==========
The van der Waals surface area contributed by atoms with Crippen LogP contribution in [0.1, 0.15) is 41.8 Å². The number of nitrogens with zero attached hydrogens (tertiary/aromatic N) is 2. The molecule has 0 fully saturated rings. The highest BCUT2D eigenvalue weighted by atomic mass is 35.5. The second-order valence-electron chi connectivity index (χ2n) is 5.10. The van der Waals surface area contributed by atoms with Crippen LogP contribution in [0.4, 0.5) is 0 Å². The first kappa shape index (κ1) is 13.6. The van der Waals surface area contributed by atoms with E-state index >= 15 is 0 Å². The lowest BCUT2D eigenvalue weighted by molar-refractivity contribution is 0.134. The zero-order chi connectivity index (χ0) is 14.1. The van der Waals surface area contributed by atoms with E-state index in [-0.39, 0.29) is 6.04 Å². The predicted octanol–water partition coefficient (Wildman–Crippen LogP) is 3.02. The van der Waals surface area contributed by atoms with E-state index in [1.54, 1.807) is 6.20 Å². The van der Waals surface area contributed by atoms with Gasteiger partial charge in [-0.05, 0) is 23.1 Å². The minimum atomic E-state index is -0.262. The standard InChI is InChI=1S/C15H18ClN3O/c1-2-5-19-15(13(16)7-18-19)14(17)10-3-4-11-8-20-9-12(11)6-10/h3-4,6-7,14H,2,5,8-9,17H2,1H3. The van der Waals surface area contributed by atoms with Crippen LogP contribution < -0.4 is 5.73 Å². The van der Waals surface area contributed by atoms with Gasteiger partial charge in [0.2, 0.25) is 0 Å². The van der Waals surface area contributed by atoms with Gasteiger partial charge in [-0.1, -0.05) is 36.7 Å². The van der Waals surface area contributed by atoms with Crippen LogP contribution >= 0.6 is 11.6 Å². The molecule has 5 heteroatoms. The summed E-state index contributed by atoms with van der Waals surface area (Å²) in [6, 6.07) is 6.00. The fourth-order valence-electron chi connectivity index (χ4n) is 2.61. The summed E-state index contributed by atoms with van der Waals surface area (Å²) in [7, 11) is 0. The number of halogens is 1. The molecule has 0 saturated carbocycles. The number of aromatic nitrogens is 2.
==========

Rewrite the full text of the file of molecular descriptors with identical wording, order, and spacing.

The van der Waals surface area contributed by atoms with Crippen LogP contribution in [0.1, 0.15) is 41.8 Å². The number of nitrogens with zero attached hydrogens (tertiary/aromatic N) is 2. The molecule has 0 fully saturated rings. The highest BCUT2D eigenvalue weighted by atomic mass is 35.5. The second-order valence-electron chi connectivity index (χ2n) is 5.10. The van der Waals surface area contributed by atoms with Crippen LogP contribution in [0.4, 0.5) is 0 Å². The first kappa shape index (κ1) is 13.6. The van der Waals surface area contributed by atoms with E-state index >= 15 is 0 Å². The lowest BCUT2D eigenvalue weighted by molar-refractivity contribution is 0.134. The zero-order chi connectivity index (χ0) is 14.1. The van der Waals surface area contributed by atoms with E-state index in [-0.39, 0.29) is 6.04 Å². The predicted octanol–water partition coefficient (Wildman–Crippen LogP) is 3.02. The van der Waals surface area contributed by atoms with E-state index in [1.54, 1.807) is 6.20 Å². The van der Waals surface area contributed by atoms with Gasteiger partial charge in [-0.05, 0) is 23.1 Å². The minimum atomic E-state index is -0.262. The standard InChI is InChI=1S/C15H18ClN3O/c1-2-5-19-15(13(16)7-18-19)14(17)10-3-4-11-8-20-9-12(11)6-10/h3-4,6-7,14H,2,5,8-9,17H2,1H3. The van der Waals surface area contributed by atoms with Crippen LogP contribution < -0.4 is 5.73 Å². The van der Waals surface area contributed by atoms with Gasteiger partial charge in [0.2, 0.25) is 0 Å². The van der Waals surface area contributed by atoms with Gasteiger partial charge in [-0.1, -0.05) is 36.7 Å². The van der Waals surface area contributed by atoms with Crippen LogP contribution >= 0.6 is 11.6 Å². The molecule has 5 heteroatoms. The summed E-state index contributed by atoms with van der Waals surface area (Å²) in [6, 6.07) is 6.00. The fourth-order valence-electron chi connectivity index (χ4n) is 2.61. The summed E-state index contributed by atoms with van der Waals surface area (Å²) in [7, 11) is 0. The number of halogens is 1. The molecule has 0 saturated carbocycles. The number of aromatic nitrogens is 2.